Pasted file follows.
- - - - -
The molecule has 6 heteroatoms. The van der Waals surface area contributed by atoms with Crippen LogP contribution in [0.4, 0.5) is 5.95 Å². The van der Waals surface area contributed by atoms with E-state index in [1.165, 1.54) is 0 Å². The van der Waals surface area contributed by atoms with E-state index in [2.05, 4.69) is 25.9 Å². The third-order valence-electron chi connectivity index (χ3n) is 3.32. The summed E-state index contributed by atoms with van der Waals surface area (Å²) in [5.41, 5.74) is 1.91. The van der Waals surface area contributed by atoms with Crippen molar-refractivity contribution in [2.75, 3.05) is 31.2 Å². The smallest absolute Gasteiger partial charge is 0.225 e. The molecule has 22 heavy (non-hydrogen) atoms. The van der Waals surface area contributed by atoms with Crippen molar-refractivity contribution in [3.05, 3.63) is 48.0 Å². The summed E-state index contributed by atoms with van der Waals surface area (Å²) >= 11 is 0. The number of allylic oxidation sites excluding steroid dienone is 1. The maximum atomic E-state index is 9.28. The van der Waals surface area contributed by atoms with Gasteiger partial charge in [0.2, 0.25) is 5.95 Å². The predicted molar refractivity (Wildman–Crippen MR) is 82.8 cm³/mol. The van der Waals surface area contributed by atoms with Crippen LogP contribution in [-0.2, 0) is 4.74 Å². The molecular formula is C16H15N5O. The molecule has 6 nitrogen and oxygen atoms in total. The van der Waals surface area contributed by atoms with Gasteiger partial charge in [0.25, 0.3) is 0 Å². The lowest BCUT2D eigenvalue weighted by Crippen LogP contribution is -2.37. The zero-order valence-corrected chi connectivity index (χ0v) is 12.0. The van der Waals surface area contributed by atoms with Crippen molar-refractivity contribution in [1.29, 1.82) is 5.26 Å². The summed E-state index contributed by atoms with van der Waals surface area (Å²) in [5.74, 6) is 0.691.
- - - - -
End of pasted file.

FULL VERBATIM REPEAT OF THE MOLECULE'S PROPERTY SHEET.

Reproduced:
The molecule has 6 heteroatoms. The van der Waals surface area contributed by atoms with Crippen LogP contribution in [0.4, 0.5) is 5.95 Å². The van der Waals surface area contributed by atoms with E-state index in [1.165, 1.54) is 0 Å². The van der Waals surface area contributed by atoms with E-state index in [2.05, 4.69) is 25.9 Å². The third-order valence-electron chi connectivity index (χ3n) is 3.32. The summed E-state index contributed by atoms with van der Waals surface area (Å²) in [5.41, 5.74) is 1.91. The van der Waals surface area contributed by atoms with Crippen molar-refractivity contribution in [2.75, 3.05) is 31.2 Å². The smallest absolute Gasteiger partial charge is 0.225 e. The molecule has 22 heavy (non-hydrogen) atoms. The van der Waals surface area contributed by atoms with Crippen molar-refractivity contribution in [3.05, 3.63) is 48.0 Å². The summed E-state index contributed by atoms with van der Waals surface area (Å²) >= 11 is 0. The number of allylic oxidation sites excluding steroid dienone is 1. The maximum atomic E-state index is 9.28. The van der Waals surface area contributed by atoms with Gasteiger partial charge in [0.2, 0.25) is 5.95 Å². The predicted molar refractivity (Wildman–Crippen MR) is 82.8 cm³/mol. The van der Waals surface area contributed by atoms with Crippen LogP contribution in [-0.2, 0) is 4.74 Å². The molecular formula is C16H15N5O. The molecule has 6 nitrogen and oxygen atoms in total. The van der Waals surface area contributed by atoms with Gasteiger partial charge in [0.25, 0.3) is 0 Å². The lowest BCUT2D eigenvalue weighted by Crippen LogP contribution is -2.37. The zero-order valence-corrected chi connectivity index (χ0v) is 12.0. The van der Waals surface area contributed by atoms with Crippen molar-refractivity contribution in [1.29, 1.82) is 5.26 Å². The summed E-state index contributed by atoms with van der Waals surface area (Å²) in [5.74, 6) is 0.691.